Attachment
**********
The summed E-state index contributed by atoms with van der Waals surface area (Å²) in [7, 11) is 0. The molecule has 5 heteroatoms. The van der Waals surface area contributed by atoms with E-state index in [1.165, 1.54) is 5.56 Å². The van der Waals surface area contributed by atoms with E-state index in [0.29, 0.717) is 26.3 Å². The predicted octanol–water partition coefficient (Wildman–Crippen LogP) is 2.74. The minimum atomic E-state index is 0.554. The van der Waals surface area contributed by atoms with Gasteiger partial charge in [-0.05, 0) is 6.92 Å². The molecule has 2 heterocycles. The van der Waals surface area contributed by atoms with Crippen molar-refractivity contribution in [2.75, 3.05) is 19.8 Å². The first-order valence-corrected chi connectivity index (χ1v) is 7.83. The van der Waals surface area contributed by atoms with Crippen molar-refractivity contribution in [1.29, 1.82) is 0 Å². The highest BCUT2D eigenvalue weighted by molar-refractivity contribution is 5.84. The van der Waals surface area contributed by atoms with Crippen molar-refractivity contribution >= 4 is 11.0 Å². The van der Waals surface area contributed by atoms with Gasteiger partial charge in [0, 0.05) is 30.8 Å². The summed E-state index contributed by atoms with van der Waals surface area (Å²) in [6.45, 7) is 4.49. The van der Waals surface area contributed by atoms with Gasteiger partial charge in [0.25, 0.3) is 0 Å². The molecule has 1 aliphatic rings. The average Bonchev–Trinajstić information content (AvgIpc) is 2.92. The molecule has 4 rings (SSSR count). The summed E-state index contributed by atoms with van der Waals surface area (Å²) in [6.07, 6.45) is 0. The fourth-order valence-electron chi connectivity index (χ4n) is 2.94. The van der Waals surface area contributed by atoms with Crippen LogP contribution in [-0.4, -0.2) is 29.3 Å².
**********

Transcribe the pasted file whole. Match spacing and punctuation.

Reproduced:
The summed E-state index contributed by atoms with van der Waals surface area (Å²) in [7, 11) is 0. The molecule has 5 heteroatoms. The van der Waals surface area contributed by atoms with E-state index in [1.165, 1.54) is 5.56 Å². The van der Waals surface area contributed by atoms with E-state index in [0.29, 0.717) is 26.3 Å². The predicted octanol–water partition coefficient (Wildman–Crippen LogP) is 2.74. The minimum atomic E-state index is 0.554. The van der Waals surface area contributed by atoms with Gasteiger partial charge in [-0.05, 0) is 6.92 Å². The molecule has 2 heterocycles. The van der Waals surface area contributed by atoms with Crippen molar-refractivity contribution in [2.75, 3.05) is 19.8 Å². The first-order valence-corrected chi connectivity index (χ1v) is 7.83. The van der Waals surface area contributed by atoms with Crippen molar-refractivity contribution in [1.29, 1.82) is 0 Å². The highest BCUT2D eigenvalue weighted by molar-refractivity contribution is 5.84. The van der Waals surface area contributed by atoms with Crippen molar-refractivity contribution >= 4 is 11.0 Å². The van der Waals surface area contributed by atoms with Gasteiger partial charge in [0, 0.05) is 30.8 Å². The summed E-state index contributed by atoms with van der Waals surface area (Å²) in [6.45, 7) is 4.49. The van der Waals surface area contributed by atoms with Gasteiger partial charge in [0.25, 0.3) is 0 Å². The molecule has 1 aliphatic rings. The average Bonchev–Trinajstić information content (AvgIpc) is 2.92. The molecule has 4 rings (SSSR count). The summed E-state index contributed by atoms with van der Waals surface area (Å²) in [6.07, 6.45) is 0. The fourth-order valence-electron chi connectivity index (χ4n) is 2.94. The van der Waals surface area contributed by atoms with Crippen LogP contribution in [-0.4, -0.2) is 29.3 Å².